As our year in Galway comes to an end, we'd like to share our own "best of" list:
Tig Cóilí is one of my favorites for socializing and listening to authentic, live music. It's across from the Kings Head in city centre. It's always packed: a good sign.
Tigh Neachtain’s (Naughtons), located across the street from the Quays, is another favorite. The blue and yellow building is easy to spot. If you like privacy, this is a fun pace to enjoy a pint. There are weathered, wooden alcoves located throughout the interior. Lots of tables for people watching outside too, but those are typically full.
Our local-local favorite -- the one that's walking distance from our apartment -- is O'Connor's of Salthill. The decor can only be described as flea market meets taxidermy store meets antique shop. It's so funky cool. The music has been more blues/rock than Irish folk when we're been there, but it's always good. We love sitting at the sewing machine and drinking a pint. The church pew seats aren't that comfortable, but they've got character. A real charming place.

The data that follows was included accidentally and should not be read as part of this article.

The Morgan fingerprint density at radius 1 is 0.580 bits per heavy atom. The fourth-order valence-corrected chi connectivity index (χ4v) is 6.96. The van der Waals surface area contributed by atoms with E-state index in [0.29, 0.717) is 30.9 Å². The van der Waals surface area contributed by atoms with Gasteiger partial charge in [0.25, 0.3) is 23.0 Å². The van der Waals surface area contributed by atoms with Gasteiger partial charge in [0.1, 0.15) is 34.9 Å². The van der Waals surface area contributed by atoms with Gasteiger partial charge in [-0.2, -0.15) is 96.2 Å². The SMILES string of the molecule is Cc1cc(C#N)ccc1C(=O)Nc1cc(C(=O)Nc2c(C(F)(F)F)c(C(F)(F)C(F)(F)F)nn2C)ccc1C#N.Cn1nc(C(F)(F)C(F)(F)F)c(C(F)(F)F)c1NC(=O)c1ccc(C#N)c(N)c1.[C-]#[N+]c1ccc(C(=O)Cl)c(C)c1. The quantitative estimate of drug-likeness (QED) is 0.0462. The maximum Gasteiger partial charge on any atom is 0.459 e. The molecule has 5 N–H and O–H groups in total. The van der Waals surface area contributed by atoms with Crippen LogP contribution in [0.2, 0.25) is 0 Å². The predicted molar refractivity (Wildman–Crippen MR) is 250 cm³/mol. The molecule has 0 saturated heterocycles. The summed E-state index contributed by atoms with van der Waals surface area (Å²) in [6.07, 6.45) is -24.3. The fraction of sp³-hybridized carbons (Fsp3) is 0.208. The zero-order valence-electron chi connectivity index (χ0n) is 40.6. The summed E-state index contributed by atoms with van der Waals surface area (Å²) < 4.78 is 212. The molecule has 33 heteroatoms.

This is a tough one. We've been very disappointed with the restaurants in Galway. But we've had some great meals.
The new Asian Tea House is excellent. Great ambiance, prices and quality: a rare trifecta in Galway. Hip vibe. Take a date there to impress.
The Thai Garden near the Spanish Arch is pretty good.
For a slurge, drive 15 minutes out to Barna and visit O'Grady's on the Pier. Probably our best Irish-style meal on the West Coast, but we paid around 100 euros for two.
If you're American and looking for many of the same ingredients you enjoy back home, Tesco is the best bet, in my opinion. I boiled bouillon cubes to make chicken stock for months when I shopped at Dunnes.
The farmers' market in Galway in the city centre on Saturdays and Sundays is also nice.
Don't forget to bring your canvas bags to the store whenever you shop anywhere in Ireland.
We're going to go with Milano here. Others might argue for Da'Roberta in Salthill, but frankly, I've eaten pizza at Da'Roberta twice, and it was burned both times. Milano's crust is more thin and crispy; Da'Roberta's is thin and soft, more like a traditional pizza from southern Italy.
At low tide and in good weather, it's nice to walk along the path from Blackrock (just west of the diving board in Salthill) out to a medium-sized cliff. It takes about 30-40 minutes to walk, and you need to go at low tide to get across. Lots of seashells to be found along the way.